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White House Landing, Pamunkey River

White House Landing, Pamunkey River

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This study of river steamers and barges moored at a Union Army supply base on the Pamunkey River in Virginia takes its name from a building, the "White House," that was nothing but chimneys in 1864. The site was selected by General Ulysses S. Grant as a depot to serve his army as it battled southward toward Richmond in early summer 1864. The elegant sidewheeler Wenonah survived the war and served for many decades as a passenger vessel on the Chesapeake. Timothy O'Sullivan was one of the many photographers who began their careers as apprentices to Mathew B. Brady in his Washington, D.C., portrait studio. When the early events of the Civil War suggested no immediate resolution of the conflict, O'Sullivan abandoned the gallery for four years in the field. He worked constantly, producing outstanding views of bridges, encampments, hospitals, and battlefields that he sent back to Washington, first to Brady and then to Alexander Gardner, whose studio he joined officially in winter 1862-63.
Timothy H. O'Sullivan (American, born Ireland, 1840–1882)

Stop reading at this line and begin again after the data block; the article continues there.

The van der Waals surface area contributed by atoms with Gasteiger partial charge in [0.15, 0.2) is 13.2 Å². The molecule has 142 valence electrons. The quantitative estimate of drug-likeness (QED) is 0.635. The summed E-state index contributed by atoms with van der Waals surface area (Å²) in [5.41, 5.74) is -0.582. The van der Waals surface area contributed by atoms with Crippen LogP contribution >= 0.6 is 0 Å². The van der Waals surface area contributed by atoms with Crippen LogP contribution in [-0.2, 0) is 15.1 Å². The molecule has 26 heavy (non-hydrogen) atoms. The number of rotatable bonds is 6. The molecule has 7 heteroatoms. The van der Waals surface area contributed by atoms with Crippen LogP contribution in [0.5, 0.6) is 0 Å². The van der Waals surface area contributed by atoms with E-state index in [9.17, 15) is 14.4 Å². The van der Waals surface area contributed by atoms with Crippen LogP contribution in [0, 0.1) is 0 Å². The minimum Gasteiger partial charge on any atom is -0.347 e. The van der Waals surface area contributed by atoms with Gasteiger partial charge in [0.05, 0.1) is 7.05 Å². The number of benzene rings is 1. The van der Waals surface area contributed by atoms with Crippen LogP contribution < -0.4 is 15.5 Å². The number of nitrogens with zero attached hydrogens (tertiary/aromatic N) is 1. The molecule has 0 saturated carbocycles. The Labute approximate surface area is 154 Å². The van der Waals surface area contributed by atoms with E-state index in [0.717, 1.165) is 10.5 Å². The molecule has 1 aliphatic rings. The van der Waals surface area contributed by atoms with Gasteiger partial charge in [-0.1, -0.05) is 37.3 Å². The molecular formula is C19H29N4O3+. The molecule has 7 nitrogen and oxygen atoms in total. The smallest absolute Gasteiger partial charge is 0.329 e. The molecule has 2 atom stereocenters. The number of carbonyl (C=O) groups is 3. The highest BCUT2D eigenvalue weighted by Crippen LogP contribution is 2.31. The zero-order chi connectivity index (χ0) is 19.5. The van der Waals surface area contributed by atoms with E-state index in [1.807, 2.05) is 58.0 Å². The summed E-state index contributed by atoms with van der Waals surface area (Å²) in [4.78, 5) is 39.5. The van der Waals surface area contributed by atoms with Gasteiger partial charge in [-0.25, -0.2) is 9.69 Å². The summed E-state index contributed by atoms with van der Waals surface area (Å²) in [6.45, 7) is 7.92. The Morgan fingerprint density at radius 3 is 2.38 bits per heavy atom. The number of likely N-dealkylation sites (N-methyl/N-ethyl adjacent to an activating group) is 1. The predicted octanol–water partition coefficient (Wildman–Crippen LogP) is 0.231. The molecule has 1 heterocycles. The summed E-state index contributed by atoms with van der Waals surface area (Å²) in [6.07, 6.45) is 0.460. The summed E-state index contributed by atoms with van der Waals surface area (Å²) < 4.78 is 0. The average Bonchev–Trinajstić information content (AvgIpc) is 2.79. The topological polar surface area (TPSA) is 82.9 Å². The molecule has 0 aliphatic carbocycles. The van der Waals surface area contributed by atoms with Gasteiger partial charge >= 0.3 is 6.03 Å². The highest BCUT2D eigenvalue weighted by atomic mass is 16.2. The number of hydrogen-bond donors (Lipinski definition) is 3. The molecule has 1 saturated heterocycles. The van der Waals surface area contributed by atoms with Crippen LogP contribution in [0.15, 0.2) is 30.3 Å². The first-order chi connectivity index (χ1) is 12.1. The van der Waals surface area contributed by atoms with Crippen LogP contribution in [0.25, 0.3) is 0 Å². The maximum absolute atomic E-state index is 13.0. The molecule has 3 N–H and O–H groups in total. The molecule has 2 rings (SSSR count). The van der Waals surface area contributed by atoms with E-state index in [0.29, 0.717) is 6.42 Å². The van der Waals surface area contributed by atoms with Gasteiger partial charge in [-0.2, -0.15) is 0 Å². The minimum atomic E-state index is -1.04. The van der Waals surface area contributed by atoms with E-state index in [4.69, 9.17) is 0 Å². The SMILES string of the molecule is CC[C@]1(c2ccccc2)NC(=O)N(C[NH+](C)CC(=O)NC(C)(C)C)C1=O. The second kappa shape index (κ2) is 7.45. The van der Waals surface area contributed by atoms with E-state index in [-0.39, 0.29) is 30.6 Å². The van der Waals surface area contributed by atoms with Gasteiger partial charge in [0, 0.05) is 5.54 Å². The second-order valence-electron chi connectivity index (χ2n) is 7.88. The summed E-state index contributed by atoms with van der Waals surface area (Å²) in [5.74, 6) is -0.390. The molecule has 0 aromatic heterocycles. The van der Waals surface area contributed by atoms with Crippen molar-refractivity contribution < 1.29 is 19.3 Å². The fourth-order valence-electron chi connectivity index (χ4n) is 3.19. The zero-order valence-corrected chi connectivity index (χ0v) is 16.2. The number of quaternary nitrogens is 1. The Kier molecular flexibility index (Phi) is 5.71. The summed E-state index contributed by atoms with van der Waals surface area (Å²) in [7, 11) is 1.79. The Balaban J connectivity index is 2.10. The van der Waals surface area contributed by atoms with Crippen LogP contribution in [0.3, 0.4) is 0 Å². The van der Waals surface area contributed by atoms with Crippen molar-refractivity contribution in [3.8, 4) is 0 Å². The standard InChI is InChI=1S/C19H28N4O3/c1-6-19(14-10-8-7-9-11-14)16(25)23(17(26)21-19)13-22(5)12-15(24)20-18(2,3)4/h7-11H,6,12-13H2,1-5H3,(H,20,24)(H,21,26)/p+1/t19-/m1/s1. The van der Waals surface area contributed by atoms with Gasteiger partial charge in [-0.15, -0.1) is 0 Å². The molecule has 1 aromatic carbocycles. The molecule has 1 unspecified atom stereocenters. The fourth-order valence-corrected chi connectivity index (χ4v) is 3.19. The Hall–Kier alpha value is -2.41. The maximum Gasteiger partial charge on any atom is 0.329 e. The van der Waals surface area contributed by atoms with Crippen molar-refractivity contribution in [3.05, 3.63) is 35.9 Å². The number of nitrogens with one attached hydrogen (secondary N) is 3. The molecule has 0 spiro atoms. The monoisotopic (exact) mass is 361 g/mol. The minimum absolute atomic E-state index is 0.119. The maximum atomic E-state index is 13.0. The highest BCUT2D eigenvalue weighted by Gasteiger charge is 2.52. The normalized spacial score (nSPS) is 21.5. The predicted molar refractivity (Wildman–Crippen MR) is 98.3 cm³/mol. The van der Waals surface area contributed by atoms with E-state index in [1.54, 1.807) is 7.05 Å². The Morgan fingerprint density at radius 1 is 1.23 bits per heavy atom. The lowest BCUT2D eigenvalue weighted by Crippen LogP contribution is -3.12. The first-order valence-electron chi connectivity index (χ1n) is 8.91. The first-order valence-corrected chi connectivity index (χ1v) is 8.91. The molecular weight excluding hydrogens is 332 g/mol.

Hundreds of photographers whose names may never be known made their living following the armies during the Civil War. They worked out in the field tents and traveled at a moment’s notice. Photographers recorded the faces of tens of thousands of soldiers: new recruits and veterans—producing a vast likeness of American society. Many Civil War photographers began their careers as apprentices to Mathew B. Brady, America's self-appointed photographic "historian." Initially, a small corps of photographers copied maps and charts for the Union's Secret Service, which were distributed as photographic prints to both field and division commanders. During the Civil War, most photographers worked with the collodion-on-glass negatives, which required delicate and laborious procedures even in the studio. When the photographer was ready for action, a sheet of glass was cleaned, coated with collodion, partially dried, dipped carefully into a bath containing nitrate of silver, then exposed in the camera for several seconds and processed in the field darkroom tent--all before the silver collodion mixture had dried. Given the danger of their situation and the technical difficulty of their task, front-line photographers rarely if ever attempted action scenes. Civil War photographers produced vast photographic documentation of the Civil War. Despite decades of painstaking research by dedicated historians and Civil War buffs, a large number of the era's photographs remain unidentified.





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